These are the people who, pursuant to Romans 13, are to fear the magistrate on account of their having committed an evil act. As St. Paul says, “For rulers are not a terror to good works, but to evil. Do you want to be unafraid of the authority? Do what is good, and you will have praise from the same. For he is God’s minister to you for good. But if you do evil, be afraid; for he does not bear the sword in vain; for he is God’s minister, an avenger to execute wrath on him who practices evil” vv. 3, 4.

So, people become subject to state claims against them either by committing a crime or violating the rules of the Tennessee code, through which the state administers its government through any of numerous executive agencies.

But there is a third way people in Tennessee might become subject to state edicts — apart from a crime, apart from any commercial privilege subject to state regulation and enforcement.

And that would be in a riot, insurrection or emergency, such as that enacted in Tennessee last week by Gov. Lee.

If emergency creates new ‘crime’

My question is how does the officer legally assume power over a person who does not commit a crime or a breach of the peace in his presence? How does he command an individual and arrest an individual who is not sick and who has not committed a crime?

We appear to be entering this phase of the virus panic in which arbitrary capricious government becomes the rule rather than the exception.

We may be coming into a time in which police have arrest and detention powers and sheriff’s departments will be creating holding camps for arrestees who are in some way offending their officers’ claims be able to order people about and force them to go where they don’t want to go.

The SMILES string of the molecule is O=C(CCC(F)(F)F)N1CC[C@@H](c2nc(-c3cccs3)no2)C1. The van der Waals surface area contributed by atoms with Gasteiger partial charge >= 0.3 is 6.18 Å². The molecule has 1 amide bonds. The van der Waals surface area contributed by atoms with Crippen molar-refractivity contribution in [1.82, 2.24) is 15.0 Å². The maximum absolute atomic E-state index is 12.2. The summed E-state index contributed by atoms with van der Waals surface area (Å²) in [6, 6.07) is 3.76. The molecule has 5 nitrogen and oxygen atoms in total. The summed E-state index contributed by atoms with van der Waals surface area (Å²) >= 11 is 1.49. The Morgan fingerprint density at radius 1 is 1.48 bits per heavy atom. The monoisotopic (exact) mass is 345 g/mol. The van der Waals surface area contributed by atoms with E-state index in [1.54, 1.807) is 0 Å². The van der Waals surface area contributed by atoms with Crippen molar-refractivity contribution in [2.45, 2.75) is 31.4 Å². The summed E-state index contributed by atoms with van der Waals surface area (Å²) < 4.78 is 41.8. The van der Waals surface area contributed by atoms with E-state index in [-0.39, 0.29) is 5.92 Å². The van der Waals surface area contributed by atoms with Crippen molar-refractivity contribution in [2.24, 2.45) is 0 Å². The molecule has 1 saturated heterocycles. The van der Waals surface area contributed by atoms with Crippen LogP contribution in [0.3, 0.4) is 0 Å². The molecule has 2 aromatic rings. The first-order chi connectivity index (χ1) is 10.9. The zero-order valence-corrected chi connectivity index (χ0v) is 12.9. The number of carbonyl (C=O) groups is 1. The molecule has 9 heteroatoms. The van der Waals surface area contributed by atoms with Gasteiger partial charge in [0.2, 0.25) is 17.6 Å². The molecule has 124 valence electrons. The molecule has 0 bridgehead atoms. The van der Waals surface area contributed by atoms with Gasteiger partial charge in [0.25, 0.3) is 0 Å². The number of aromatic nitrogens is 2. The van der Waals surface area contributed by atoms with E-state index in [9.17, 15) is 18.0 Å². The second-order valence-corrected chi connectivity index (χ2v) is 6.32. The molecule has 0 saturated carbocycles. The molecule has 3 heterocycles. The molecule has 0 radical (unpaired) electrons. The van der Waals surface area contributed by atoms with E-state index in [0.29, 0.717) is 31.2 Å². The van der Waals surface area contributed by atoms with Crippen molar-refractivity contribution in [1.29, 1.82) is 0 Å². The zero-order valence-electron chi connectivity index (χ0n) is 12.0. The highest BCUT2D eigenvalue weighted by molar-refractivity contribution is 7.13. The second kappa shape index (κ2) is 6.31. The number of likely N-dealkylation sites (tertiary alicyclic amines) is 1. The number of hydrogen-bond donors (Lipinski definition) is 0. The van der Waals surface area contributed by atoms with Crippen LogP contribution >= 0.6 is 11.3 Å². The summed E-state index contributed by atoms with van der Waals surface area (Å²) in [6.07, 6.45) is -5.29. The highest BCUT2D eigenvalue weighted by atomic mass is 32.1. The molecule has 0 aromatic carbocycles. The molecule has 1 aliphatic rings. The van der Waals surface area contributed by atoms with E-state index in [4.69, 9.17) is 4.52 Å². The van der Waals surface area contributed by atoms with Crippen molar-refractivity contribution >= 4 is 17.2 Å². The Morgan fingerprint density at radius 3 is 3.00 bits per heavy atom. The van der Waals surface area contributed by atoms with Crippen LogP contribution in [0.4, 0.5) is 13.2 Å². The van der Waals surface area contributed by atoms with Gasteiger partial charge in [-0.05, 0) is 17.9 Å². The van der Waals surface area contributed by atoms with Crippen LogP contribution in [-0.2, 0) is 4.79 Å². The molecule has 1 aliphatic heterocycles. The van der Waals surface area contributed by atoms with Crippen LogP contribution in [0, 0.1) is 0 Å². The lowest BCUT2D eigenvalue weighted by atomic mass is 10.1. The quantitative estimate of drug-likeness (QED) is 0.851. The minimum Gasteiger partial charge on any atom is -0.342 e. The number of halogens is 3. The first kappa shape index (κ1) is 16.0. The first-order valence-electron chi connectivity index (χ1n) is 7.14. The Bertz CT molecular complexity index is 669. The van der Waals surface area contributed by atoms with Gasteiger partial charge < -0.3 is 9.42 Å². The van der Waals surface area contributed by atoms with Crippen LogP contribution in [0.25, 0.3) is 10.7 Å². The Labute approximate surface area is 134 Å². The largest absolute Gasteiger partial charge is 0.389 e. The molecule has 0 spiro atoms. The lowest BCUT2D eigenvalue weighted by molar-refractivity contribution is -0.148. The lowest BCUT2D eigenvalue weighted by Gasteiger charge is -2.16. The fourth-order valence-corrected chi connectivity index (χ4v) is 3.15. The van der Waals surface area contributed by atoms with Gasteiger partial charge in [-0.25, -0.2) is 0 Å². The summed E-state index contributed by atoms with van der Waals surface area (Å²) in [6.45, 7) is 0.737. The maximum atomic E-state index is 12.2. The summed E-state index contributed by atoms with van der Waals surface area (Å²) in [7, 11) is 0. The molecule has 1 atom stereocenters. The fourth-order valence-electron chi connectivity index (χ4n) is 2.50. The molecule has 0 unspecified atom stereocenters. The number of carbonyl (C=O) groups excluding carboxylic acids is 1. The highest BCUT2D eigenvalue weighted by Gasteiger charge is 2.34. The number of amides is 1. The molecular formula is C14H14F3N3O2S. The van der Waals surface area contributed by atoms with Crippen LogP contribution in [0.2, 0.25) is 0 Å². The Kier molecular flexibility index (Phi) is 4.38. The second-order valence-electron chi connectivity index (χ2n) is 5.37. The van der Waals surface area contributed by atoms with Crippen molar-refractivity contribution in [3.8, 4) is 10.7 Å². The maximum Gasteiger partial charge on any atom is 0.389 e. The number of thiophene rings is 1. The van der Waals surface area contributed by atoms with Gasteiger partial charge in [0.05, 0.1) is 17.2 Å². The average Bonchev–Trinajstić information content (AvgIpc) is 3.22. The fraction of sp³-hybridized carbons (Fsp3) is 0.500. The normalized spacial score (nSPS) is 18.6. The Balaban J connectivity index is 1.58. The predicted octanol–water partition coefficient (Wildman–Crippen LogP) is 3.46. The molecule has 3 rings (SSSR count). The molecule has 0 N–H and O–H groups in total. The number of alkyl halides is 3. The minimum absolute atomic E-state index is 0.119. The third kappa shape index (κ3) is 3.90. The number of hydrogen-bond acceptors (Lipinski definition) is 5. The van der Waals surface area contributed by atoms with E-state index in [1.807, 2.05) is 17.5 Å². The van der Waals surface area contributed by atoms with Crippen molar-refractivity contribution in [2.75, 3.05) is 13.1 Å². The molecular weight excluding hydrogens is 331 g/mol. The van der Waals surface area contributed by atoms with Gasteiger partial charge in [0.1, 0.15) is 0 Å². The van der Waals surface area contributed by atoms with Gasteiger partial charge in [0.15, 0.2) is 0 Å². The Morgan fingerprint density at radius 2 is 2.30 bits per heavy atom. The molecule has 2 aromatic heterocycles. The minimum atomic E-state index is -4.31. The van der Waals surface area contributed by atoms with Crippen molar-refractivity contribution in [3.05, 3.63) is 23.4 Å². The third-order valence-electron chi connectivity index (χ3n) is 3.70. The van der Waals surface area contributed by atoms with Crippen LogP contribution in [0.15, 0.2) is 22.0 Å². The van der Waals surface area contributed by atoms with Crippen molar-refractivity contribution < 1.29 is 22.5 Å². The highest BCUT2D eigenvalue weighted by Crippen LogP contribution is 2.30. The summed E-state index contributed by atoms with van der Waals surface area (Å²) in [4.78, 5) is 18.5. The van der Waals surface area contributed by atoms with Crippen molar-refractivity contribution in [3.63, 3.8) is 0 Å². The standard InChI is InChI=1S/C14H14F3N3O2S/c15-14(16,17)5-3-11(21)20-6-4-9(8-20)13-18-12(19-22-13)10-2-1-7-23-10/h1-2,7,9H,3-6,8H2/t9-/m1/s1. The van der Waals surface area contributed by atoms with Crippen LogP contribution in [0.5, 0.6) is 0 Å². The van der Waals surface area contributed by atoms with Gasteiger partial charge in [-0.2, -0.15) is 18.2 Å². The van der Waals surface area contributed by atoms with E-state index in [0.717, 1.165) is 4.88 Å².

Under the claim of emergency and necessity, what officer can do wrong? Under the unseen threat of a virus in which every person may be viewed with suspicion, who is to say an officer acts unjustly? When everybody is in a panic, and every person is viewed as a lethal threat because of negligence or disobedience, how can an extra judicial execution not be accepted as a momentary necessity allowed in the circumstance?

The constitution of Tennessee and United States envision the existence and benefit of ordered liberty. People are generally at liberty unless they commit a crime or a tort. Crime is a wrong described in statute, with a state presumably the victim and liable to prosecute by indictment. A tort as their private wrong actionable by the victim in a civil case, hiring a private attorney (usually).

As executive orders spray out from governors’ pens across the country locking people into their houses, barring their wanderings and pleasures, shutting down their means of livelihood, a question comes into view. What about long-term damage to constitutional rights? Damage to private property? Takings without offers of compensation? Bans on innocent, harmless and God-obedient duties such as making a living?

The more the state takes control of public life and private life, the more certain the ruin will be among the people, probably medically and certainly financially and in terms of callings and professions and the gathering implosion of the U.S. economy as millions of people are forced out of work and companies shutter their gates..

‘That’s not going to happen’

Chattanooga police chief David Roddy, in a March 19 FB post describing an early Mayor Berke order, No. 2020-02, says “your officers are an educational point right now, not an enforcement tool.” They will surveil businesses, then communicate “next steps” about “other entities that will become involved” to goad any businessperson into oedience.

He says he wants viewers “to understand that your police department’s last item is any type of enforcement model. It’s not police officer’s showing up at a gym tomorrow morning, and locking the doors with chains and dragging people out in spandex and out of a yoga class in handcuffs. That’s not going to happen.”

The David Tulis show is 1 p.m. weekdays, live and lococentric.

One Response

  1. John Ballinger